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spina bifida spina bifida Presentation Transcript

  • Spina bifida
    Presenter Dr Narayanan sk
    Chairpersons Dr Ravishanker
    Dr Manjunath
  • Spinal Dysraphism
    Spinal Dysraphism is a generalised term for a group of congenital abnormalities that can cause progressive neurological damage and therefore the deterioration of neural and physical function. The abnormalities are also sometimes known as neural tube defects.
  • Spina bifida
    Spina bifida latin term for split spine.
    Congenital disorder in which 2 halves of the posterior vertebral arch has failed to fuse.
    This can lead to hernial protrusion of spinal cord and its meninges
    Results in variable neurological defects depending on the location and severity of the lesion.
    View slide
  • Embryology
    In the third and fourth week of intra uterine life the neural groove appears as a dorsal Focal thickening caused by the proliferation of ectodermalcells.Theses cells increase in number and height .A groove is formed in the sagital plane .the groove deepens causing the lateral portion to face eacher.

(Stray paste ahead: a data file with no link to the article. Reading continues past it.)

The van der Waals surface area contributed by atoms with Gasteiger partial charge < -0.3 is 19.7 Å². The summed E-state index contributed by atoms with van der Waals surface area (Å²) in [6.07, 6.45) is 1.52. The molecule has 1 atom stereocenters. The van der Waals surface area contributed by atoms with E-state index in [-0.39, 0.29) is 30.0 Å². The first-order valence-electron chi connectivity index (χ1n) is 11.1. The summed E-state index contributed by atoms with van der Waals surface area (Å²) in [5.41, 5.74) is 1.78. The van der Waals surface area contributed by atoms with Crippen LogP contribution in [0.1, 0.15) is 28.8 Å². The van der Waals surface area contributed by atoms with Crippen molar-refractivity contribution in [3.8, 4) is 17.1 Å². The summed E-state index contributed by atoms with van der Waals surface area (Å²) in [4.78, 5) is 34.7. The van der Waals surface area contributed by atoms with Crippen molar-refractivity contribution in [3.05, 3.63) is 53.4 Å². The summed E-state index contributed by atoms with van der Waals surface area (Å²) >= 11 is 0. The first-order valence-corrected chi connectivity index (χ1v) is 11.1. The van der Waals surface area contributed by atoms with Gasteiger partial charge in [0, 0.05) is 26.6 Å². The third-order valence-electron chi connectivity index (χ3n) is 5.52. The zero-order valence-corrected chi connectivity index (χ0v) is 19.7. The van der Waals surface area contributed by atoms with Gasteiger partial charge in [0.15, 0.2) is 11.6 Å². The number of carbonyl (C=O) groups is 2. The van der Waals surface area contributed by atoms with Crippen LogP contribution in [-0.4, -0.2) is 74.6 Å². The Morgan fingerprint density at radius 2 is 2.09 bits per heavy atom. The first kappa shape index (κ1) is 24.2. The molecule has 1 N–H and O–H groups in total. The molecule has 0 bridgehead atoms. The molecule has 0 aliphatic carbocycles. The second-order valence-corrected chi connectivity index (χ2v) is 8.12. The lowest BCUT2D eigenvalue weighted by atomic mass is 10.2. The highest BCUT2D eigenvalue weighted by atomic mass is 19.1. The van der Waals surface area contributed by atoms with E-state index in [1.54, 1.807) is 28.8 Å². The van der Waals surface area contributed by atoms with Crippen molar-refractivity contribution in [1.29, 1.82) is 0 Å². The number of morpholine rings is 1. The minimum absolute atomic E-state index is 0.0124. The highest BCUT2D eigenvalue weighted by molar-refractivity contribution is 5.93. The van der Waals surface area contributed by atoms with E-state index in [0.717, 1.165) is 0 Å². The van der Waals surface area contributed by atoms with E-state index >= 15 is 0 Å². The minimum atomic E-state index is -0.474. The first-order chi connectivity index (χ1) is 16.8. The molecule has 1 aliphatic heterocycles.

View slide
  • By about 21 st day cell adhesion causes formation of Neural tube
    Initial fusion occurs near the center of embryo,then it proceeds in both the directions and the cephalic end closes first.Thesuperfical ectoderm separates and forms the neural arch and paraspinal muscles
  • The embryonic origin of spina bifida , if the abnormality occurs between 26 -28 days , during the phase of closure of neural tube its is known as NEURALIZATION DEFECT
    It includes myelomeningocele and anencephaly
    If the abnormality occurs between 28 -48 days ,during the phase of canalization it is known as POST NEURALIZATION DEFECT
    It includes meningocele, lipomenigocele and diastematomyslia
  • The exact mechanisms by which humans develop this abnormality remain elusive
    The proposed theories are
    • Primary failure of closure of the neural tube
    • Secondary rupture of the neural tube due to increase in csf pressure
  • Types of spina bifida
    Spina bifida occulta
    Spina bifida cystica
    • Meningocele
    • Myelomeningocele
  • Spina bifida occulta
    Mildest form
    Incomplete formation of posterior arch of the spinal column
    Usually incidental finding
    Seen in LS spine, commonest S1
    Occasionally patient may have fatty deposit, hemangioma or tuft of hair
  • Spina bifida cystica
    • Two types:
    Meningocele- protrusion of only the dura and arachnoid through the defect in the vertebral lamina forming a cystic swelling usually in lumbosacral area
    Spinal cord remains in the vertebral canal
  • Spina bifida cystica
    10 times more frequent
    portion of the spinal cord or the nerve roots are displaced through the spina bifida defect into the sac